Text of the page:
September 14, 2023
On Friday September 8th, the IRS released long-awaited guidance addressing the mandatory amortization of Section 174 expenses.
It isn’t the news we were hoping for.
Notice 2023-63, discusses the scope of Section 174 at length, clarifying the nature of qualifying expenditures and how they must be amortized. Yes, at least for now, they must be amortized.
The IRS promised that proposed regulations will be released, and those regulations will be consistent with the guidance in Notice 2023-63. Until those proposed regulations are released, taxpayers can rely on Notice 2023-63 for tax years ending after 9/8/2023, as long as the rules are applied consistently.
(One caveat: taxpayers may not rely on the rules in section 7 of the notice for SRE expenditures paid or incurred with respect to property that is contributed to, distributed from, or transferred from a partnership.)
Also coming — guidance providing procedures for taxpayers to obtain automatic consent to change methods of accounting to comply with the Notice. Until then, taxpayers may rely on section 7.02 of Rev. Proc. 2023- 24 to change their methods of accounting under Sec. 174.
What are SRE Expenditures?
SRE (Specified Research or Experimental) Expenditures are defined as follows in the TCJA:
Research or experimental expenditures that are paid or incurred by the taxpayer during such taxable year in connection with the taxpayer’s trade or business. This definition applies for any tax year beginning after 12/31/2021.
SRE Expenditures Include:
- Labor Costs: Labor costs of full-time, part-time, and contract employees and independent contractors who perform, supervise, or directly support SRE activities.
- Materials and Supplies Costs
- Cost Recovery Allowances: Depreciation, amortization, or depletion allowances with respect to property used in the performance of SRE activities or in the direct support of SRE activities, including property placed in service in a taxable year that begins on or before December 31, 2021.
- Patent Costs: Costs of obtaining a patent, including relevant attorney’s fees.
- Certain Indirect Research Expenses: Rent, utilities, insurance, taxes, repairs and maintenance costs, security costs, and similar overhead costs are considered SRE Expenditures.
- Travel Costs
What are NOT SRE Expenditures?
- Costs incurred by general and administrative service departments that only indirectly support SRE Activity – payroll, HR, etc.
- Interest on debt to finance SRE activities
- Costs to input content into a website
- Costs for website hosting
- Costs to register an Internet domain name or trademark
Why Does the Notice Stress “Consistent Treatment of Costs”?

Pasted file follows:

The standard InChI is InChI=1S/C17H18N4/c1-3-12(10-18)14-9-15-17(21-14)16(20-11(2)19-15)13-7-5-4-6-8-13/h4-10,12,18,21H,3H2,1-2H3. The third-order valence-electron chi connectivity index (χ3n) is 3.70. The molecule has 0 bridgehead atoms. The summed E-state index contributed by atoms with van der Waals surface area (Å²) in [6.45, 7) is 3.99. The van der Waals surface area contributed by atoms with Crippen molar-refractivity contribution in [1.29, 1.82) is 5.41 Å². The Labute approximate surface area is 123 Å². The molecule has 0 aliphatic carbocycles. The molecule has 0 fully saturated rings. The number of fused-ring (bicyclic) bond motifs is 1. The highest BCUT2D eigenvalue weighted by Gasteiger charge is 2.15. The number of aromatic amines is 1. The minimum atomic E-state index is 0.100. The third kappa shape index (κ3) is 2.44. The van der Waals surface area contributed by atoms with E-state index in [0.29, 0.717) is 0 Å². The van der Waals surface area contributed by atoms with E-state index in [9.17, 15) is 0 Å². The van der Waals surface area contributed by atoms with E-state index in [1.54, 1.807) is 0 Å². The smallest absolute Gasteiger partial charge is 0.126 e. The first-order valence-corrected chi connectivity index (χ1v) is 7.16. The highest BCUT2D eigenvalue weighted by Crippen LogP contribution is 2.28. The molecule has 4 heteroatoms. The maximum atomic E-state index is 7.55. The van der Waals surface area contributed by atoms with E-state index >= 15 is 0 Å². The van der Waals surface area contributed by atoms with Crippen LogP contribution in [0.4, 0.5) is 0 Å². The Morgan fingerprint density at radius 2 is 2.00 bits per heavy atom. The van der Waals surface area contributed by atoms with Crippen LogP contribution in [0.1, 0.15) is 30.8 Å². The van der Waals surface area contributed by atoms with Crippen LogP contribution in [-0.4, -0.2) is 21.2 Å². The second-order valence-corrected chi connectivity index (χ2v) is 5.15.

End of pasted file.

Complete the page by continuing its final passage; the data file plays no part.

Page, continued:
The Notice requires that SRE costs be treated as SRE for all provisions of the IRC.
We’ve cautioned readers about this before – the IRS is looking for mismatches, and this consistency requirement is another hint that they will be scrutinizing returns. The IRS will absolutely not permit a taxpayer to treat an expenditure as an SRE expenditure for purposes of Sec. 41 (R&D Tax Credit) while simultaneously deducting that expense as an ordinary and necessary business expense under Sec. 162.
In short, if your activities indicate that you should have Sec. 174 Expenses, the IRS will be closely reviewing your return to make sure they’ve been amortized appropriately.
What about Software Development?
The TCJA added § 174(c)(3) to clarify that all expenditures paid or incurred in connection with software development should be treated as a research or experimental expenditure (and thus an SRE expenditure when paid in connection with a taxpayer’s trade or business.)
Notice 2023-63 provides an overview of which software-related activities will and will not qualify under Sec. 174, but again, this is not the final word. The IRS promises additional proposed regulations that will define which software expenditures must be amortized regardless of whether or not they would otherwise be considered Sec. 41 expenses.
Until those regulations are released, we can rely on guidance from this Notice regarding qualifying activities:
Activities That Can Be Treated as Software Development Under Sec. 174:
- Planning the development
- Designing the computer software
- Building a model of the computer software
- Writing source code and converting it to machine-readable code
- Testing the software and fixing any errors that arise, but only until
- The software is placed-in-service (if being developed for use in the taxpayer’s trade or business), or
- The computer software is ready for sale or licensing to others
Activities NOT Considered Software Development Under IRC §174:
- Rollout and maintenance of software developed by a taxpayer for use in its trade or business – actually installing the software, dealing with any programming errors, training employees in how to use it, etc.
- Marketing and promotional activities
In conclusion, Notice 2023-63 isn’t the gamechanger people were hoping for, but it’s also not the end of the story. The IRS promises additional regulations that will further flesh out this guidance, and there are multiple bills still in play in Congress.
We encourage readers to make their voices heard. Why not encourage your local representative to co-sponsor one of these crucial bills?
To see if your representative has already signed on, visit the Congress.gov pages for the American Innovation and Jobs Act and the American Innovation and R&D Competitiveness Act of 2023.
The IRS promised that proposed regulations will be released, and those regulations will be consistent with the guidance in Notice 2023-63.
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